Laura Bazer and Simon Harris explain Moody's rating methodology for life reinsurers

Over the years, the global market for life reinsurance has undergone significant change and rapid growth. Reinsurers have become increasingly international in scope, formidable in size and fewer in number. At the same time, transactions have grown larger, and the products reinsured have become increasingly complex, with a multitude of features, options and potential opportunities, as well as accompanying new risks. These risks must be identified, analysed and evaluated on an on-going basis, a task which falls primarily to the rating agencies.

Moody's methodology

Moody's rating system for insurers and reinsurers starts with the 'Insurance Financial Strength Rating' or 'IFSR'. This credit rating measures the ability of life insurance and reinsurance companies to repay senior policyholder claims and obligations in a timely manner, and it is the cornerstone of Moody's insurance rating system. Debt and other financial obligations are usually 'notched' down relative to the 'anchor' IFSR.

Moody's applies its rating methodology to all life insurers and reinsurers around the globe in an effort to achieve global rating consistency. Country and market-specific factors, including accounting and financial reporting regimes, are factored into Moody's analysis, as are issues specific to reinsurers.

Moody's analysis uses a 'top-down' approach to ratings, starting with the macroeconomic environment in which a company operates, and then drilling down, layer by layer, into the more specific details. Moody's rating approach is not model-driven; instead, both qualitative and quantitative factors play a key role in the analytic approach.

Qualitative factors

The assignment of a new insurance financial strength rating starts with an analysis of the qualitative, macroeconomic factors affecting a company.

This includes a review of the country, the market, and the political, regulatory and economic environments. It also includes a review of the accounting and reporting systems in use in that market, as well as the company's market share and relative competitive position.

The next step analyses company-specific issues including the quality of management, franchise strength, and distribution arrangements. Products and relative product risks are also key factors in the assessment. For example, a company that focuses predominately on credit-sensitive institutional investment contracts will have a higher risk profile than one with a large block of stable whole life insurance. The same can be said of a reinsurer of these two different types of insurance products, or of variable products, which offer the contract holder equity-market based guarantees, thereby exposing the insurer and reinsurer to potential low frequency, high severity risk.
Quantitative factors

In Moody's view, quantitative analysis - although essential to Moody's rating methodology - has some limitations. For example, financial ratios only reflect a single point in time, and therefore provide limited information.

An adequate amount of capital is essential to securing a strong rating, but a large amount of excess capital does not compensate for weaknesses in a company's franchise or competitive position. Inputs can be manipulated.

Models are only as good as their assumptions.

Nevertheless, quantitative factors are increasingly important to evaluate a company's financial health, providing information that supports, reconfirms and/or supplements qualitative factors. Key quantitative factors include capital adequacy, financial leverage and profitability. Asset-liability management (ALM) and liquidity and risk management are also essential.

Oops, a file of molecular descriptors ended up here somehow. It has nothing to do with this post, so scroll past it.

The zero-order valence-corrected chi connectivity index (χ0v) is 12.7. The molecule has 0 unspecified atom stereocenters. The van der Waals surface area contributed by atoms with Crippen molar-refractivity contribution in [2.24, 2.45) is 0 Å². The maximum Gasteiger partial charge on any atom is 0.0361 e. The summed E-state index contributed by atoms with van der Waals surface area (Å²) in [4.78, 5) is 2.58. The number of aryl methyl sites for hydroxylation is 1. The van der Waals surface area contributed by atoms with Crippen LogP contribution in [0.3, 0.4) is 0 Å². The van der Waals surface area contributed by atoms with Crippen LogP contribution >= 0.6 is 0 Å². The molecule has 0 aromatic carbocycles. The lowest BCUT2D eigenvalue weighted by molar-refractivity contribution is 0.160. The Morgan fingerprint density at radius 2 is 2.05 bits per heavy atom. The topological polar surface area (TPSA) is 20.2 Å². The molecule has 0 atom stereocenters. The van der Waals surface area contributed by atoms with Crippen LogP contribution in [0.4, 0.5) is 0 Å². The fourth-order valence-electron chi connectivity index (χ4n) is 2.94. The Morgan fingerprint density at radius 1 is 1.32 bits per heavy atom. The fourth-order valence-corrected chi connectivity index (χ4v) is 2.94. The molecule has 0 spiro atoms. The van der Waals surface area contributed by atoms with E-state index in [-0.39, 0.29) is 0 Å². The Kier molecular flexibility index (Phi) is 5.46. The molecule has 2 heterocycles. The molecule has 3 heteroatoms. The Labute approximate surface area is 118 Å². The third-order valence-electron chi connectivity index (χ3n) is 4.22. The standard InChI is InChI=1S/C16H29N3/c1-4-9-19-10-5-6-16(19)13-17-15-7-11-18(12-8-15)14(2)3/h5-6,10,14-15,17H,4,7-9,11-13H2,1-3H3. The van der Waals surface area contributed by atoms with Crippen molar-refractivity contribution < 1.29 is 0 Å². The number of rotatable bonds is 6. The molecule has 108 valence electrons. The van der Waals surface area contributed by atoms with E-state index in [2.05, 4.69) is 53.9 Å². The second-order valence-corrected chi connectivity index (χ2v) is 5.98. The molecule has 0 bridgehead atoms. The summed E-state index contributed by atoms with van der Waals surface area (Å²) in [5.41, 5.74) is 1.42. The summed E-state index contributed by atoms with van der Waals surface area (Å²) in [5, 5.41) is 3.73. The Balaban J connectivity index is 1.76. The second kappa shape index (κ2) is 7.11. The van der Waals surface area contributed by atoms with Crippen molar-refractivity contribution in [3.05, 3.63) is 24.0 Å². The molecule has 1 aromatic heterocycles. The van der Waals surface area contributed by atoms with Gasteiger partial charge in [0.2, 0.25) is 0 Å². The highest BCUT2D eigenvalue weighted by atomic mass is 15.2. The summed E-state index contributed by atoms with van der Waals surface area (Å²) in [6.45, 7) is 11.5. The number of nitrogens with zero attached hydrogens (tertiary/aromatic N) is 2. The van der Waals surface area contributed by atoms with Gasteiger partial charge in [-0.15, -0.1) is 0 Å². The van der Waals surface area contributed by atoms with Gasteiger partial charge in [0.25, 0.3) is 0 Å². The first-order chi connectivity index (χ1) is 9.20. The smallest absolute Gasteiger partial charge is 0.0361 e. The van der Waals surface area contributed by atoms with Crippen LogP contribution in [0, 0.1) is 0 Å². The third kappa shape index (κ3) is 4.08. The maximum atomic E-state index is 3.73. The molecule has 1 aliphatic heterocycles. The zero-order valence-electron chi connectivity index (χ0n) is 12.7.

In North America, some of the key ratios Moody's incorporates into its analysis are: consolidated statutory capitalisation; the NAIC Risk-Based Capital ratio (or the Minimum Continuing Capital and Surplus Ratio in Canada); growth of statutory surplus; financial leverage; pre-tax interest coverage; and statutory operating return on average capital.

In Europe, Moody's favourite measures are generally similar to those used in its analysis of US companies. One of the main differences, however, is the lack of any truly comparable cross-border accounting and regulatory framework, partly reflecting the variation in local products and taxation systems, as well as varying approaches to regulation across Europe. To account for these divergences, Moody's bases its analysis on the regulatory framework and capitalisation applicable at the local regulatory level.

Moody's may then make adjustments to this figure to allow for cross-border comparisons, depending on the regulatory and accounting specifics of a given country.

An example of such adjustments relates to asset valuation principles.

For instance, in Germany, life company solvency is assessed using the book value of assets, whereas assets are taken at market value in the UK. Consequently, in making international comparisons, Moody's would include some elements of unrealised capital gains on certain assets for German life insurers.

Additional credit factors

Moody's rating methodology for life reinsurers is essentially the same as its methodology for direct writers, since the macroeconomic factors, as well as the underlying insurance products and their risks, are the same for both.

However, because reinsurance contracts themselves have credit implications, Moody's methodology overlays additional areas of analysis. The additional areas of focus include the principal reinsurance treaties used, the types of coverage provided and the purpose of the reinsurance.

For instance, large facultative reinsurers tend to have higher expense profiles than automatic reinsurers, but better underwriting control. Reinsurers with large books of coinsurance are exposed to a variety of insurance risks (i.e. mortality, lapsation, investment risk), while YRT (yearly renewable term) insurers are exposed primarily to mortality risk.